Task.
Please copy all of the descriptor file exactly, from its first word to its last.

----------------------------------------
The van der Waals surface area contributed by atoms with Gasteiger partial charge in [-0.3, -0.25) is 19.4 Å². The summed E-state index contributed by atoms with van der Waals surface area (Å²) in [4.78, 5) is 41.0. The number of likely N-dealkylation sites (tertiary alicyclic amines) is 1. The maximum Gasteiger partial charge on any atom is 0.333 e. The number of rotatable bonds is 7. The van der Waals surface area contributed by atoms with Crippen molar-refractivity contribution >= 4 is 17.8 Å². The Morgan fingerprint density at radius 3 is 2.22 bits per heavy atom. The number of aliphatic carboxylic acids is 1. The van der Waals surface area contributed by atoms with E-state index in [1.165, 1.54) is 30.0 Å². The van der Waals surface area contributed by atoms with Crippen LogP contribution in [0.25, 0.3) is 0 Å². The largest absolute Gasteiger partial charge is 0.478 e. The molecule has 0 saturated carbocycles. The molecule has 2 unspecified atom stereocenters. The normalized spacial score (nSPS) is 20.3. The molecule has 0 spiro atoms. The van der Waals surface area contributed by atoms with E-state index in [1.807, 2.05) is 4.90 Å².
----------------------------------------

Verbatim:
The van der Waals surface area contributed by atoms with Gasteiger partial charge in [-0.3, -0.25) is 19.4 Å². The summed E-state index contributed by atoms with van der Waals surface area (Å²) in [4.78, 5) is 41.0. The number of likely N-dealkylation sites (tertiary alicyclic amines) is 1. The maximum Gasteiger partial charge on any atom is 0.333 e. The number of rotatable bonds is 7. The van der Waals surface area contributed by atoms with Crippen molar-refractivity contribution >= 4 is 17.8 Å². The Morgan fingerprint density at radius 3 is 2.22 bits per heavy atom. The number of aliphatic carboxylic acids is 1. The van der Waals surface area contributed by atoms with E-state index in [1.165, 1.54) is 30.0 Å². The van der Waals surface area contributed by atoms with Crippen LogP contribution in [0.25, 0.3) is 0 Å². The largest absolute Gasteiger partial charge is 0.478 e. The molecule has 0 saturated carbocycles. The molecule has 2 unspecified atom stereocenters. The normalized spacial score (nSPS) is 20.3. The molecule has 0 spiro atoms. The van der Waals surface area contributed by atoms with E-state index in [1.807, 2.05) is 4.90 Å².